Take the 2-minute tour ×
Stack Overflow is a question and answer site for professional and enthusiast programmers. It's 100% free, no registration required.

I already know there's answers for this kind of thing, but I don't really know how to implement them in my code. Also, I would like to refrain from using any more functions unless neccessary. Here's my code:

int main()
{
 unsigned seed;
 seed = 1;
 srand(seed);
 std::string starFox[8];
 int x[8];
 starFox[0] = "Do a barrel roll!";
 starFox[1] = "Try a somersault!";
 starFox[2] = "Use bombs wisely!";
 starFox[3] = "Something is wrong with the G-diffuser";
 starFox[4] = "Can't let you do that, Star Fox";
 starFox[5] = "Hey Einstein, I'm on your side";
 starFox[6] = "Whoa! help me!";
 starFox[7] = "Daddy screamed REAL good before he died!";

 for(int i=0; i<8; i++)
 {
  int y = 0 + rand() % 8;
  x[i] = y;

  if (x[i-1]!=y || x[i-2]!=y || x[i-3]!=y || x[i-4]!=y || x[i-5]!=y || x[i-6]!=y || x[i-7]!=y)
  {//now I need to make a statement that makes sure each number appears once.
   std::cout << starFox[y] << "\n";}
 }
 std::cout << '\n';

 return 0;
}

So, what should I alter about this code to make it generate random numbers each time the program executes?

share|improve this question
    
See stackoverflow.com/questions/1133942/… among others. –  anon Jul 2 '10 at 21:04

5 Answers 5

up vote 1 down vote accepted

You're seeding the same value every time you run, so you'll always get the same pseudo-random sequence. Try this:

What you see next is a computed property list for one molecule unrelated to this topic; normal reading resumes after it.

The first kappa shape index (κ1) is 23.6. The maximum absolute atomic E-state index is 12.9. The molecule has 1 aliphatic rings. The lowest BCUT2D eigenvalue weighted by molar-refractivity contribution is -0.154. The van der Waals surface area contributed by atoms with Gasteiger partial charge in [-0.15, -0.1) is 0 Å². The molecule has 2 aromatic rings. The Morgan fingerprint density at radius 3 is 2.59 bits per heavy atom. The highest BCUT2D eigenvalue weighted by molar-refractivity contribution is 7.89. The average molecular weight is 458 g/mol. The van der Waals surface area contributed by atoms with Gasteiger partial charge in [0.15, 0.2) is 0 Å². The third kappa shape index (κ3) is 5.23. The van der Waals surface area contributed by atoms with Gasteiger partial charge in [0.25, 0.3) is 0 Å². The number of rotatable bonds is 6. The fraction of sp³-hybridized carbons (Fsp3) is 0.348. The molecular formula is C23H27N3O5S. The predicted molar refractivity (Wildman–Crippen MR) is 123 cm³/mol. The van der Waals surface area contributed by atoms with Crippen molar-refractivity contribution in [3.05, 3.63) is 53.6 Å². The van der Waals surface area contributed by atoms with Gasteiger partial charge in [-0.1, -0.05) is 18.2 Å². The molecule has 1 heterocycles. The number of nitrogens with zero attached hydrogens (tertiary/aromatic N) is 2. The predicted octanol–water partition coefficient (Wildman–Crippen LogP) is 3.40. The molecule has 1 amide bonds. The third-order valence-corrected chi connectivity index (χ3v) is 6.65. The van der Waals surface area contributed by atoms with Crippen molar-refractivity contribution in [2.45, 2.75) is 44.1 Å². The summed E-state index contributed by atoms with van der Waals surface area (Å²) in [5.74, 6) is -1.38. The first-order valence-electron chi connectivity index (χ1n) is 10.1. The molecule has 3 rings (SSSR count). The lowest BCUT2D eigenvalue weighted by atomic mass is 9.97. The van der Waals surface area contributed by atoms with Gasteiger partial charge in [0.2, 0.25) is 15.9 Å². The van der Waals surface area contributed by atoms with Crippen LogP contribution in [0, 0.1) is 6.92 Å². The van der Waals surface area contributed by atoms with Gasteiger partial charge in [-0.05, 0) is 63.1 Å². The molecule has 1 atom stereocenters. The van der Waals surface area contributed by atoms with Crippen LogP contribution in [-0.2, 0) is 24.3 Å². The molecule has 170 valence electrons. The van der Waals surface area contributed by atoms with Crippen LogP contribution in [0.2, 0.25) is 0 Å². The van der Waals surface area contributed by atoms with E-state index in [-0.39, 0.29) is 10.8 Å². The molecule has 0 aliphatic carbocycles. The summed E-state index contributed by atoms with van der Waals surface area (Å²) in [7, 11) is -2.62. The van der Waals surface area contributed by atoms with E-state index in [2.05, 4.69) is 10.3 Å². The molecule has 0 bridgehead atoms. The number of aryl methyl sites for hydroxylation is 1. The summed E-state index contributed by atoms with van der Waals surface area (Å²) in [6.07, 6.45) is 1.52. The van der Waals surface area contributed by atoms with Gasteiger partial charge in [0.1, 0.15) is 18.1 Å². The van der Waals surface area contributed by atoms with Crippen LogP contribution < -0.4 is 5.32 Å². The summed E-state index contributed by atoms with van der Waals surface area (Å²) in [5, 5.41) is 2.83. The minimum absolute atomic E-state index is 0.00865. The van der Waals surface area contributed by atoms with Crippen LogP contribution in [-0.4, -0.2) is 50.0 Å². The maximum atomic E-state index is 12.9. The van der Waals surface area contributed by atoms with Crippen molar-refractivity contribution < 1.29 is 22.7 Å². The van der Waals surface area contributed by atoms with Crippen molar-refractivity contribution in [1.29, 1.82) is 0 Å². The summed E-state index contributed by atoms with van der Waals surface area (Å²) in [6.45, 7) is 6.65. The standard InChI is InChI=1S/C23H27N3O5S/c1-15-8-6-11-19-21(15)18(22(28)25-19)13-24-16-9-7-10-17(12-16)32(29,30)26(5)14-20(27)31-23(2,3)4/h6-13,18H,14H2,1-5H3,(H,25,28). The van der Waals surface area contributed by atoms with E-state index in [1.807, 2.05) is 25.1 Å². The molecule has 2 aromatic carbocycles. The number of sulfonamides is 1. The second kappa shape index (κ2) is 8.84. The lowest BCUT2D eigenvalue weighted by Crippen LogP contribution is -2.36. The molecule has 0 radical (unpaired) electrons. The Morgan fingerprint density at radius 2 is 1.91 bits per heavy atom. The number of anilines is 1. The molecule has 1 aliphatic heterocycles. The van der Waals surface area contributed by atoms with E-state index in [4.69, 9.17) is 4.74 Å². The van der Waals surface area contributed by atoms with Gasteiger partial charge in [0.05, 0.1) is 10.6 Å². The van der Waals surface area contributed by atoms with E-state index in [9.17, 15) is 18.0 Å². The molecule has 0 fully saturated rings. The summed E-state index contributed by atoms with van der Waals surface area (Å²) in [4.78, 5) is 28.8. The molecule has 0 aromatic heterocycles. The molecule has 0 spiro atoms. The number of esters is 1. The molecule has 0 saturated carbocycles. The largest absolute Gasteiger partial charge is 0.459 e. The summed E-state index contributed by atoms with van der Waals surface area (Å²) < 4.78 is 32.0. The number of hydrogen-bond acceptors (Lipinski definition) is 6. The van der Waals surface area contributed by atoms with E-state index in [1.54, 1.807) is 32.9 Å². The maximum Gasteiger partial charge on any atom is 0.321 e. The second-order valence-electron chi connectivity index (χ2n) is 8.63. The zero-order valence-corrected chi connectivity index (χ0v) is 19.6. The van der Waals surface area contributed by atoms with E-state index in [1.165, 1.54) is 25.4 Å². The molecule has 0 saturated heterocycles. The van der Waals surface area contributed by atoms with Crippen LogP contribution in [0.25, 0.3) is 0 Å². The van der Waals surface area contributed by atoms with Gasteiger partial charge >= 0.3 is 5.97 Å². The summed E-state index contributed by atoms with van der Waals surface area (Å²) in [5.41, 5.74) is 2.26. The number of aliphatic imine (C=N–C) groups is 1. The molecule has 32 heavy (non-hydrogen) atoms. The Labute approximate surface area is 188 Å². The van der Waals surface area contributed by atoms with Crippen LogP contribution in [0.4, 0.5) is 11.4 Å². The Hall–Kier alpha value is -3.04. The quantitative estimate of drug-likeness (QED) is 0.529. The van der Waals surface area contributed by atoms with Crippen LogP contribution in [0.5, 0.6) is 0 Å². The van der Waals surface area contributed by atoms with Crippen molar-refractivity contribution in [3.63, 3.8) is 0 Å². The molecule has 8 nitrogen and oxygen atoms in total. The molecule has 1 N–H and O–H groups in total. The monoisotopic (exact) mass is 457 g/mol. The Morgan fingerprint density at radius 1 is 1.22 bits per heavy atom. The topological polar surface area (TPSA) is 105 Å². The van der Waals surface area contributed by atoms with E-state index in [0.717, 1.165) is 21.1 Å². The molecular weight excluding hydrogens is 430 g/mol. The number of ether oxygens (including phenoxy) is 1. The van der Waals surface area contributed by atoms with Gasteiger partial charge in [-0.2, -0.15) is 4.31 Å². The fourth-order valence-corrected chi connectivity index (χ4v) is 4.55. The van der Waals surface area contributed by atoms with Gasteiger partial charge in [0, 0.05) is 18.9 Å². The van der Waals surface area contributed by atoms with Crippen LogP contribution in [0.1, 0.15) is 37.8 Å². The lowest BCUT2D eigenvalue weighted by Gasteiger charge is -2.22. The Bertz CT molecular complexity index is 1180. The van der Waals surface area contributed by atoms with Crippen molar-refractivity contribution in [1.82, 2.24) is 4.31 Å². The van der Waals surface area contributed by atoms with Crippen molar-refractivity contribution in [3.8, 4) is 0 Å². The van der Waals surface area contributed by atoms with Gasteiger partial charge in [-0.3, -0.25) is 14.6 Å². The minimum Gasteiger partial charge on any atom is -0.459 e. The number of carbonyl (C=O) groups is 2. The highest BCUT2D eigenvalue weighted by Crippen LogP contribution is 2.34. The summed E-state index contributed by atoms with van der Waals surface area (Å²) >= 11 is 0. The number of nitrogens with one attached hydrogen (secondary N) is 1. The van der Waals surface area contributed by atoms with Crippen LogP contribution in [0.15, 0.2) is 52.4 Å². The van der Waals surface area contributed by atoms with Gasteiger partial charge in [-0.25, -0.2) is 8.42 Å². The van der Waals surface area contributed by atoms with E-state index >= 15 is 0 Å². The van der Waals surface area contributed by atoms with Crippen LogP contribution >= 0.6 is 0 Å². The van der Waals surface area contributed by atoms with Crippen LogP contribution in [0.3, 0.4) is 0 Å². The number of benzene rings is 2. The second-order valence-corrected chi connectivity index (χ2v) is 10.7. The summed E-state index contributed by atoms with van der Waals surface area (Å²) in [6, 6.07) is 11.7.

srand(time(0));
share|improve this answer

Use std::random_shuffle

// Shuffle
std::random_shuffle(starFox, starFox + 8);

// And write to standard output
std::copy(starFox, starFox + 8,
          std::ostream_iterator<std::string>(std::cout, "\n"));
share|improve this answer
    
Thanks, but where would I put these in the program? And what should I include in order to avoid errors? –  Mr. Czar Jul 2 '10 at 21:09
    
@Mr. Czar: This code will replace your for loop. You'll need #include <algorithm> –  Fred Larson Jul 2 '10 at 21:13
    
Oh, and #include <iterator> –  Fred Larson Jul 2 '10 at 21:14

Solution to random shuffle:

  • Put all the numbers you want to shuffle into a container (vector) (Call it the src)
  • Create an empty container that is ordered to put the numbers as you randomly select them (Call it the dst)
  • while (src is not empty)
    • Generate a random number [0,len(src)) (Note not inclusive)
    • Remove the element at src[Rand]
    • Put the removed element into dst
share|improve this answer

Rather than using an array to keep track of which ones have been seen, how about if you store the quotes in a list and simply remove a quote after it has been used.

share|improve this answer

Check out this solution for random shuffle.

share|improve this answer

Your Answer

 
discard

By posting your answer, you agree to the privacy policy and terms of service.

Not the answer you're looking for? Browse other questions tagged or ask your own question.